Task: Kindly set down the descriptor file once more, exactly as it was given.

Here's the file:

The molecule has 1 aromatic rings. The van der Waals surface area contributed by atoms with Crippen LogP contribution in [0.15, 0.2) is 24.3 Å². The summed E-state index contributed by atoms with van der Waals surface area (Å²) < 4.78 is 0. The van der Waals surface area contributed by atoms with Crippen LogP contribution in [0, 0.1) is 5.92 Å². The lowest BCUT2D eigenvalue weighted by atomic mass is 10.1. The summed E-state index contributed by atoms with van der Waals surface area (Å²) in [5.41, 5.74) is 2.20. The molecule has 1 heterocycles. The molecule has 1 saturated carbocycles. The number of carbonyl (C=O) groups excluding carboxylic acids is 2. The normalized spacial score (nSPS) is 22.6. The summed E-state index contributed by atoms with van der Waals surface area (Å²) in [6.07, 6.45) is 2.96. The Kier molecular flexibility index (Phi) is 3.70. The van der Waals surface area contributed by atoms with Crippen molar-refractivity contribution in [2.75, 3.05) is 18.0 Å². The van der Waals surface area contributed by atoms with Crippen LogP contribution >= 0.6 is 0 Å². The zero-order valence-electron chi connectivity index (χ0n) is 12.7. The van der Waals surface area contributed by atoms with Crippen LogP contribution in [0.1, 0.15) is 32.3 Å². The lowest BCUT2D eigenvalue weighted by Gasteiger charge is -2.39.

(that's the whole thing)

The molecule has 1 aromatic rings. The van der Waals surface area contributed by atoms with Crippen LogP contribution in [0.15, 0.2) is 24.3 Å². The summed E-state index contributed by atoms with van der Waals surface area (Å²) < 4.78 is 0. The van der Waals surface area contributed by atoms with Crippen LogP contribution in [0, 0.1) is 5.92 Å². The lowest BCUT2D eigenvalue weighted by atomic mass is 10.1. The summed E-state index contributed by atoms with van der Waals surface area (Å²) in [5.41, 5.74) is 2.20. The molecule has 1 heterocycles. The molecule has 1 saturated carbocycles. The number of carbonyl (C=O) groups excluding carboxylic acids is 2. The normalized spacial score (nSPS) is 22.6. The summed E-state index contributed by atoms with van der Waals surface area (Å²) in [6.07, 6.45) is 2.96. The Kier molecular flexibility index (Phi) is 3.70. The van der Waals surface area contributed by atoms with Crippen molar-refractivity contribution in [2.75, 3.05) is 18.0 Å². The van der Waals surface area contributed by atoms with Crippen LogP contribution >= 0.6 is 0 Å². The zero-order valence-electron chi connectivity index (χ0n) is 12.7. The van der Waals surface area contributed by atoms with Crippen LogP contribution in [0.1, 0.15) is 32.3 Å². The lowest BCUT2D eigenvalue weighted by Gasteiger charge is -2.39.